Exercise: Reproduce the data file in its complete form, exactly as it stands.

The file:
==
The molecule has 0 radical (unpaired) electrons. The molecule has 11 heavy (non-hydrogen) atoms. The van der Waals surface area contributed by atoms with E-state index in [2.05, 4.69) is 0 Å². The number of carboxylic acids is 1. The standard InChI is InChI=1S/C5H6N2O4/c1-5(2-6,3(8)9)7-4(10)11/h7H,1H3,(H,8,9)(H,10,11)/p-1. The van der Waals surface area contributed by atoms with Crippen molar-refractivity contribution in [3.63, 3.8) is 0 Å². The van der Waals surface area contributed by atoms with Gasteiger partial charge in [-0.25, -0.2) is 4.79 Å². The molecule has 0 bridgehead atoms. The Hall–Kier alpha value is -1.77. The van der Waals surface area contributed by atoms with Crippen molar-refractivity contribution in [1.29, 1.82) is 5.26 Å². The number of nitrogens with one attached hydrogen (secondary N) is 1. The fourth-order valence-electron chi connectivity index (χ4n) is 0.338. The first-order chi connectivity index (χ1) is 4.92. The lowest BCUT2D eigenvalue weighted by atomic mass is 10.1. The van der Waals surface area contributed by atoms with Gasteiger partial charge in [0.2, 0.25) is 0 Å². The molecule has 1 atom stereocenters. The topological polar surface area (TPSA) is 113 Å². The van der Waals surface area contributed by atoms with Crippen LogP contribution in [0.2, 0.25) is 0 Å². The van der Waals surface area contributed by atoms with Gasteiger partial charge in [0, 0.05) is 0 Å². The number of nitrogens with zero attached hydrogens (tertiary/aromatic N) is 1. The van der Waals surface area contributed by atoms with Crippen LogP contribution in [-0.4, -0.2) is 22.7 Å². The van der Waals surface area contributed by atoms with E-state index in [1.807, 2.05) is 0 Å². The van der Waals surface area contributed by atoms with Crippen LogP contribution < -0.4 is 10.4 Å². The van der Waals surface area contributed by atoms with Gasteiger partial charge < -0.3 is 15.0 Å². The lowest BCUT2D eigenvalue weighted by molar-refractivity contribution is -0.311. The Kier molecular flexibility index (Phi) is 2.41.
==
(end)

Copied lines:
The molecule has 0 radical (unpaired) electrons. The molecule has 11 heavy (non-hydrogen) atoms. The van der Waals surface area contributed by atoms with E-state index in [2.05, 4.69) is 0 Å². The number of carboxylic acids is 1. The standard InChI is InChI=1S/C5H6N2O4/c1-5(2-6,3(8)9)7-4(10)11/h7H,1H3,(H,8,9)(H,10,11)/p-1. The van der Waals surface area contributed by atoms with Crippen molar-refractivity contribution in [3.63, 3.8) is 0 Å². The van der Waals surface area contributed by atoms with Gasteiger partial charge in [-0.25, -0.2) is 4.79 Å². The molecule has 0 bridgehead atoms. The Hall–Kier alpha value is -1.77. The van der Waals surface area contributed by atoms with Crippen molar-refractivity contribution in [1.29, 1.82) is 5.26 Å². The number of nitrogens with one attached hydrogen (secondary N) is 1. The fourth-order valence-electron chi connectivity index (χ4n) is 0.338. The first-order chi connectivity index (χ1) is 4.92. The lowest BCUT2D eigenvalue weighted by atomic mass is 10.1. The van der Waals surface area contributed by atoms with Gasteiger partial charge in [0.2, 0.25) is 0 Å². The molecule has 1 atom stereocenters. The topological polar surface area (TPSA) is 113 Å². The van der Waals surface area contributed by atoms with Crippen LogP contribution in [0.2, 0.25) is 0 Å². The van der Waals surface area contributed by atoms with Gasteiger partial charge in [0, 0.05) is 0 Å². The number of nitrogens with zero attached hydrogens (tertiary/aromatic N) is 1. The van der Waals surface area contributed by atoms with Crippen LogP contribution in [-0.4, -0.2) is 22.7 Å². The van der Waals surface area contributed by atoms with E-state index in [1.807, 2.05) is 0 Å². The van der Waals surface area contributed by atoms with Crippen LogP contribution < -0.4 is 10.4 Å². The van der Waals surface area contributed by atoms with Gasteiger partial charge < -0.3 is 15.0 Å². The lowest BCUT2D eigenvalue weighted by molar-refractivity contribution is -0.311. The Kier molecular flexibility index (Phi) is 2.41.